With changes in an organization comes risk. There is the risk that it will be viewed with negative perceptions or lack support and not make it to fruition, or be inexpertly completed without the necessary environment for the project to reach its full potential. A 2015 symposium by PMINJ states that a project may fail due to the culture of the company (54%), inappropriate organizational structures (48%) or employee resistance (46%), among other reasons.
Project management and change management are frequently used in parallel to address change within the organization; however, organizations should be using them in unification for the ultimate promise of success. For example, change management may seek to prepare sponsors for engaging in the project’s deliverable, while project management ensures that the sponsors have defined roles and responsibilities.
The Difference Between Project Management and Change Management
The complementary disciplines both actively work to communicate and manage stakeholders’ expectations with the actuality of the project’s progress from different angles.
Project management prioritizes the technical aspects of a project—in other words, the defining a timeline of tasks and monitoring the actualization of a deliverable product or result. Project management effects change using strategy, structure and information sharing to accomplish the set objective, such as identifying knowledge gaps during training and coaching for the new methods a change will bring.
Alternately, according to A Girl’s Guide to Project Management, change management ensures that the people and culture of the particular organization are prepared and accepting of the change, since it often means a transition for the way their work is done. Change managers often act as ambassadors to the project to help individuals embrace the results of a project, working long before and after its beginning and completion to reinforce the project’s effectiveness in the long run and overcome resistance. They reinforce positive attitudes and train “change agents” to help smooth the process across the workforce.
The Benefits of Integrating Project Management and Change Management
Integration of the two disciplines into a holistic approach greatly increases the chances of success for any project an organization takes on. According to PricewaterhouseCoopers’ 2014 report, 96% of those organizations who used effective change management met or exceeded expectations on project objectives, while those with poor change management met their expectations only 16% of the time.
Since project and change management have similar elements, it makes sense to use them together for the most effective way to complete a project. The two disciplines can be combined to conduct reviews and create deployment plans, workshops, charter statements and resource plans. It works because employees are receiving communication and empowerment about the change to be expecting while leadership gets effective feedback on the project’s progress.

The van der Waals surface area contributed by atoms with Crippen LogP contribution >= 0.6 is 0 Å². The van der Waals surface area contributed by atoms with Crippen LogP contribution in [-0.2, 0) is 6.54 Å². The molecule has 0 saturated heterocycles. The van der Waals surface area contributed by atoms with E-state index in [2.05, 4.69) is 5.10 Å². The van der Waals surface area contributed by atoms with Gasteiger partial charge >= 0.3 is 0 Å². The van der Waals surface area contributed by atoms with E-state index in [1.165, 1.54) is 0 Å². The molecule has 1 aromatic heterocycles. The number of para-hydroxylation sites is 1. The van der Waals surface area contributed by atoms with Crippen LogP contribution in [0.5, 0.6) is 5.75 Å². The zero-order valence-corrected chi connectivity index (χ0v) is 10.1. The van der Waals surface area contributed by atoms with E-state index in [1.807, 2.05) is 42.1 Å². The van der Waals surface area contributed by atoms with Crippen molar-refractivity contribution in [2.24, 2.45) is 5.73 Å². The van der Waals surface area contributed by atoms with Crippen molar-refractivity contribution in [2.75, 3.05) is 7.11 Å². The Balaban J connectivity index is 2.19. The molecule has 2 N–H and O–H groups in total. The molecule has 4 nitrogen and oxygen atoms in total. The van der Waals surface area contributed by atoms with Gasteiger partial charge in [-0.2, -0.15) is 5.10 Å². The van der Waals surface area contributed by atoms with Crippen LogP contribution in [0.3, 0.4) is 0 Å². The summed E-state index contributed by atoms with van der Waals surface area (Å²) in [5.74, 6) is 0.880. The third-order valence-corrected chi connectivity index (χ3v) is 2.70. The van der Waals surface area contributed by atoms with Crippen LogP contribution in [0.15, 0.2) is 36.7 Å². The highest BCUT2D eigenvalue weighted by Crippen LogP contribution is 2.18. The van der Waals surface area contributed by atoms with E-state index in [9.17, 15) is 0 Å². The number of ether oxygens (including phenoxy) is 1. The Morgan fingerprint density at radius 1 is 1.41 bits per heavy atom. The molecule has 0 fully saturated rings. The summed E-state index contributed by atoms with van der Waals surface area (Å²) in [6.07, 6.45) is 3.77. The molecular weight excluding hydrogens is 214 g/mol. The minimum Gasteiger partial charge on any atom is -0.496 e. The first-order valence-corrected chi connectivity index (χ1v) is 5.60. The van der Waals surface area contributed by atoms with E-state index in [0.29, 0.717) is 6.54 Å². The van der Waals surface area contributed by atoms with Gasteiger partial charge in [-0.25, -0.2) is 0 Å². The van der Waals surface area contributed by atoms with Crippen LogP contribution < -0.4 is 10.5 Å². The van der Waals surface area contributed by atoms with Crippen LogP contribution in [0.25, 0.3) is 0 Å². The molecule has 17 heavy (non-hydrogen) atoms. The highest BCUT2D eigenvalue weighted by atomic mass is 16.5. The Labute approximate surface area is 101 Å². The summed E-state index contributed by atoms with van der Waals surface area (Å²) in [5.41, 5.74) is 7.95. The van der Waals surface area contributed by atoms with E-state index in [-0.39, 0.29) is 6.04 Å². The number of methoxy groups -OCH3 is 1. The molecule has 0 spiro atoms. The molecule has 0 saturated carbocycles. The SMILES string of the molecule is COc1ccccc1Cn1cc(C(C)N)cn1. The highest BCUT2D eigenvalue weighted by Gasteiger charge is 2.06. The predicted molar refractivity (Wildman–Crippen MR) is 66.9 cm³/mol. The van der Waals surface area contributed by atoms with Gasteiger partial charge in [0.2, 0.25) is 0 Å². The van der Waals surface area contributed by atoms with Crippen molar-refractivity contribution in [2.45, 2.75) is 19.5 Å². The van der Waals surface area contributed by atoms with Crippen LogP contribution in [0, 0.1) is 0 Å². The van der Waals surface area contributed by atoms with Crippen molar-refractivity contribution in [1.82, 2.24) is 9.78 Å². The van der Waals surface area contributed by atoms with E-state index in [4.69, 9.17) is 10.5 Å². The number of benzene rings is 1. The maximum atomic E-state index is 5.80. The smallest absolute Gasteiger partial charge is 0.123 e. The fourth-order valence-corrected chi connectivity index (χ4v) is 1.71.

How to Integrate Project Management and Change Management
Integration can be achieved on five levels to align the technical with the people aspects of the project: people, processes, tools, methodologies, and results and outcomes.
- People—Who does the change and project management? What are their relationships to the team? Choose one to be on the team to increase project knowledge and the other to externally support the team to keep it focused and objective.
- Processes—Bring change and project management activities or tasks together to flush out the timeline in both disciplines and create the best structure to deliver concrete results. Sharing information is vital.
- Tools—Utilize tools that work from both sides, like communication plans and risk assessment, that deal with both the technical and people aspects of the project. For example, how will the project affect how a task is done versus how a project will affect the confidence and stability of the people doing the task differently.
- Methodologies—On an organizational level, the basic methodology should explain the standard approach to completing the project and its ultimate delivery. The methodology will determine when and how to integrate change and project management and when they should work separately. The methodology should help the team focus on actual product delivery without being overshadowed by reactions to the change, but should not forget those factors.
- Results & Outcomes—This area focuses on mediating what success looks like for both disciplines. For change management, success is determined by how well the individuals within the organization take up the change, whether it is working in a new way or using a new tool; project management success is measured by the success of the concrete deliverable on time. With both concerns in mind, an organization’s success creates value for the organization as a whole and each of its employees.
Ideally, a project should start and end with change management to “sell” the change as a good idea, best prepare the team and ensure proper uptake; then, project management can focus on aligning the timeline and tasks with the change management timeline.
When integrating, don’t forget to consider what compromising between the two disciplines will mean in the long-term. Focusing on change management may throw off a strict timeline; however, focusing on project management may result in a lack of employee preparedness.